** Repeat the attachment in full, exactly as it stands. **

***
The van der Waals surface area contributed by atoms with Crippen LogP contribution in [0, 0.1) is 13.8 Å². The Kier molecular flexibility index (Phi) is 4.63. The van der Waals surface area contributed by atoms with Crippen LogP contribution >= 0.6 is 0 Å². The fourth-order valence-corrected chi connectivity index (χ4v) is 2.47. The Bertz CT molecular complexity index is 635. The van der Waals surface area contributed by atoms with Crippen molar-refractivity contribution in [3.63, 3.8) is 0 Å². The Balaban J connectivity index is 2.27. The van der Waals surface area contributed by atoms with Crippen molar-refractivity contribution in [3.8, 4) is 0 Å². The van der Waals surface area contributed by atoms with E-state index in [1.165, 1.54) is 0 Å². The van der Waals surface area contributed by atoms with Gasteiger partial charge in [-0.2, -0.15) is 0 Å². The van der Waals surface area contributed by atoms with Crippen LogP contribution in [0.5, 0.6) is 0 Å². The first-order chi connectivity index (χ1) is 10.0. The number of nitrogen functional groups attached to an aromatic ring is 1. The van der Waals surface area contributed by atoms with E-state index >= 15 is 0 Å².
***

The van der Waals surface area contributed by atoms with Crippen LogP contribution in [0, 0.1) is 13.8 Å². The Kier molecular flexibility index (Phi) is 4.63. The van der Waals surface area contributed by atoms with Crippen LogP contribution >= 0.6 is 0 Å². The fourth-order valence-corrected chi connectivity index (χ4v) is 2.47. The Bertz CT molecular complexity index is 635. The van der Waals surface area contributed by atoms with Crippen molar-refractivity contribution in [3.63, 3.8) is 0 Å². The Balaban J connectivity index is 2.27. The van der Waals surface area contributed by atoms with Crippen molar-refractivity contribution in [3.8, 4) is 0 Å². The van der Waals surface area contributed by atoms with E-state index in [1.165, 1.54) is 0 Å². The van der Waals surface area contributed by atoms with Gasteiger partial charge in [-0.2, -0.15) is 0 Å². The van der Waals surface area contributed by atoms with Crippen LogP contribution in [0.5, 0.6) is 0 Å². The first-order chi connectivity index (χ1) is 10.0. The number of nitrogen functional groups attached to an aromatic ring is 1. The van der Waals surface area contributed by atoms with E-state index >= 15 is 0 Å².